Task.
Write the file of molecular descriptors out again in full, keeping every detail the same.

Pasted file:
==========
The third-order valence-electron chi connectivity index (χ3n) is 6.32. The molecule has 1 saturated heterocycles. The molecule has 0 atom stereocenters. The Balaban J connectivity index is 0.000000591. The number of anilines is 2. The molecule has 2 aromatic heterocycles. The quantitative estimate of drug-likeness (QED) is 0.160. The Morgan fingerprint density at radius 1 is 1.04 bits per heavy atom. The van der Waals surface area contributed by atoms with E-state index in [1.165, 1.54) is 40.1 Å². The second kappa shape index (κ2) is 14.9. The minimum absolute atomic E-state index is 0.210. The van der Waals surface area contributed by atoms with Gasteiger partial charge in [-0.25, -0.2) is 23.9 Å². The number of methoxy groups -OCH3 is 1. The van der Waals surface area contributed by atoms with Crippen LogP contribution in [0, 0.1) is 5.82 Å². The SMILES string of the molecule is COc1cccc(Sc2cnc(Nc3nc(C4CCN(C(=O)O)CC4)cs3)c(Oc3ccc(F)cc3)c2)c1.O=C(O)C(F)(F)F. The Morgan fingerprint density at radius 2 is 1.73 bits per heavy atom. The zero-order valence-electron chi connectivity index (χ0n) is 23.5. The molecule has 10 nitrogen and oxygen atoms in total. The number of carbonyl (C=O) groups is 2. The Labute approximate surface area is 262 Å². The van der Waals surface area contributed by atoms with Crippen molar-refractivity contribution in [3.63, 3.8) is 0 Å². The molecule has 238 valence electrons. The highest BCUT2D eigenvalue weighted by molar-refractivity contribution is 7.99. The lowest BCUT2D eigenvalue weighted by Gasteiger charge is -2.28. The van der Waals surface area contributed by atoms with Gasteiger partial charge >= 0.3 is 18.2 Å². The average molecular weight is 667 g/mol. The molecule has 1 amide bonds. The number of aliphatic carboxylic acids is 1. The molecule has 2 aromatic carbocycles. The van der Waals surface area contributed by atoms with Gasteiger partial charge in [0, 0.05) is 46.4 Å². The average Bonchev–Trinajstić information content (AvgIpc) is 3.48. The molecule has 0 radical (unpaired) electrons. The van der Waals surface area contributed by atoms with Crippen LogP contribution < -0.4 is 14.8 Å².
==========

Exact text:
The third-order valence-electron chi connectivity index (χ3n) is 6.32. The molecule has 1 saturated heterocycles. The molecule has 0 atom stereocenters. The Balaban J connectivity index is 0.000000591. The number of anilines is 2. The molecule has 2 aromatic heterocycles. The quantitative estimate of drug-likeness (QED) is 0.160. The Morgan fingerprint density at radius 1 is 1.04 bits per heavy atom. The van der Waals surface area contributed by atoms with E-state index in [1.165, 1.54) is 40.1 Å². The second kappa shape index (κ2) is 14.9. The minimum absolute atomic E-state index is 0.210. The van der Waals surface area contributed by atoms with Gasteiger partial charge in [-0.25, -0.2) is 23.9 Å². The number of methoxy groups -OCH3 is 1. The van der Waals surface area contributed by atoms with Crippen LogP contribution in [0, 0.1) is 5.82 Å². The SMILES string of the molecule is COc1cccc(Sc2cnc(Nc3nc(C4CCN(C(=O)O)CC4)cs3)c(Oc3ccc(F)cc3)c2)c1.O=C(O)C(F)(F)F. The Morgan fingerprint density at radius 2 is 1.73 bits per heavy atom. The zero-order valence-electron chi connectivity index (χ0n) is 23.5. The molecule has 10 nitrogen and oxygen atoms in total. The number of carbonyl (C=O) groups is 2. The Labute approximate surface area is 262 Å². The van der Waals surface area contributed by atoms with Crippen molar-refractivity contribution in [3.63, 3.8) is 0 Å². The molecule has 238 valence electrons. The highest BCUT2D eigenvalue weighted by molar-refractivity contribution is 7.99. The lowest BCUT2D eigenvalue weighted by Gasteiger charge is -2.28. The van der Waals surface area contributed by atoms with Gasteiger partial charge >= 0.3 is 18.2 Å². The average molecular weight is 667 g/mol. The molecule has 1 amide bonds. The number of aliphatic carboxylic acids is 1. The molecule has 2 aromatic carbocycles. The van der Waals surface area contributed by atoms with Gasteiger partial charge in [0, 0.05) is 46.4 Å². The average Bonchev–Trinajstić information content (AvgIpc) is 3.48. The molecule has 0 radical (unpaired) electrons. The van der Waals surface area contributed by atoms with Crippen LogP contribution < -0.4 is 14.8 Å².